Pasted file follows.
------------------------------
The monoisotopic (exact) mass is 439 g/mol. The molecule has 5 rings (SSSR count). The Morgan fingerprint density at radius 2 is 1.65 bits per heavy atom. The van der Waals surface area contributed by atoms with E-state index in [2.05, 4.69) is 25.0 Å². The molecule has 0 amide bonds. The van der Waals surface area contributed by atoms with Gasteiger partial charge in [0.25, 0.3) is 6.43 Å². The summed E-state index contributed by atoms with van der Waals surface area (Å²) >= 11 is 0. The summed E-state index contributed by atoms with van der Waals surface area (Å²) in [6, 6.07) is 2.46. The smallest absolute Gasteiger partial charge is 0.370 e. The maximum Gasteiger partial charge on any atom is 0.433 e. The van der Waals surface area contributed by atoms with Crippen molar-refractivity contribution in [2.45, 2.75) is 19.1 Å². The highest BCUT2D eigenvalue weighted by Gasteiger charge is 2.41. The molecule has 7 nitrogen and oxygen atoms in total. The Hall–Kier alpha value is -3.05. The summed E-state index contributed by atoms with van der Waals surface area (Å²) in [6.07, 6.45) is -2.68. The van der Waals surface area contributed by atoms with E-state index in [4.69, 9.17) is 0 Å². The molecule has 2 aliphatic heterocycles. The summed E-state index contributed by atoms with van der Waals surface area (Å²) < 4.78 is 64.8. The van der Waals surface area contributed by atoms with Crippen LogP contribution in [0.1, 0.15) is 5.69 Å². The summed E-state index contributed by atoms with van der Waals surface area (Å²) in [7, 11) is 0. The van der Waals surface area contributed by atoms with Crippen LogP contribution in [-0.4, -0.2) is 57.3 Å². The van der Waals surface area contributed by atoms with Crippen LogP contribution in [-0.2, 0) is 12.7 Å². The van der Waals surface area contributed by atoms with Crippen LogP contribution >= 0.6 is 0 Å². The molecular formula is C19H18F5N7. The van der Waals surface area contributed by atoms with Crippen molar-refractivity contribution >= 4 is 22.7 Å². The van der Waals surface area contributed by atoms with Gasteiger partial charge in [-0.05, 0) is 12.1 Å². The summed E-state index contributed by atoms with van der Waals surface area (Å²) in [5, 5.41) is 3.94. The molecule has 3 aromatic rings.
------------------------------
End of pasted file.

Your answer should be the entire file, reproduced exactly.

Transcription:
The monoisotopic (exact) mass is 439 g/mol. The molecule has 5 rings (SSSR count). The Morgan fingerprint density at radius 2 is 1.65 bits per heavy atom. The van der Waals surface area contributed by atoms with E-state index in [2.05, 4.69) is 25.0 Å². The molecule has 0 amide bonds. The van der Waals surface area contributed by atoms with Gasteiger partial charge in [0.25, 0.3) is 6.43 Å². The summed E-state index contributed by atoms with van der Waals surface area (Å²) >= 11 is 0. The summed E-state index contributed by atoms with van der Waals surface area (Å²) in [6, 6.07) is 2.46. The smallest absolute Gasteiger partial charge is 0.370 e. The maximum Gasteiger partial charge on any atom is 0.433 e. The van der Waals surface area contributed by atoms with Crippen molar-refractivity contribution in [2.45, 2.75) is 19.1 Å². The highest BCUT2D eigenvalue weighted by Gasteiger charge is 2.41. The molecule has 7 nitrogen and oxygen atoms in total. The Hall–Kier alpha value is -3.05. The summed E-state index contributed by atoms with van der Waals surface area (Å²) in [6.07, 6.45) is -2.68. The van der Waals surface area contributed by atoms with E-state index in [4.69, 9.17) is 0 Å². The molecule has 2 aliphatic heterocycles. The summed E-state index contributed by atoms with van der Waals surface area (Å²) < 4.78 is 64.8. The van der Waals surface area contributed by atoms with Crippen LogP contribution in [0.1, 0.15) is 5.69 Å². The summed E-state index contributed by atoms with van der Waals surface area (Å²) in [7, 11) is 0. The van der Waals surface area contributed by atoms with Crippen LogP contribution in [-0.4, -0.2) is 57.3 Å². The van der Waals surface area contributed by atoms with Crippen LogP contribution in [-0.2, 0) is 12.7 Å². The van der Waals surface area contributed by atoms with Crippen LogP contribution >= 0.6 is 0 Å². The molecular formula is C19H18F5N7. The van der Waals surface area contributed by atoms with Crippen molar-refractivity contribution >= 4 is 22.7 Å². The van der Waals surface area contributed by atoms with Gasteiger partial charge in [-0.05, 0) is 12.1 Å². The summed E-state index contributed by atoms with van der Waals surface area (Å²) in [5, 5.41) is 3.94. The molecule has 3 aromatic rings.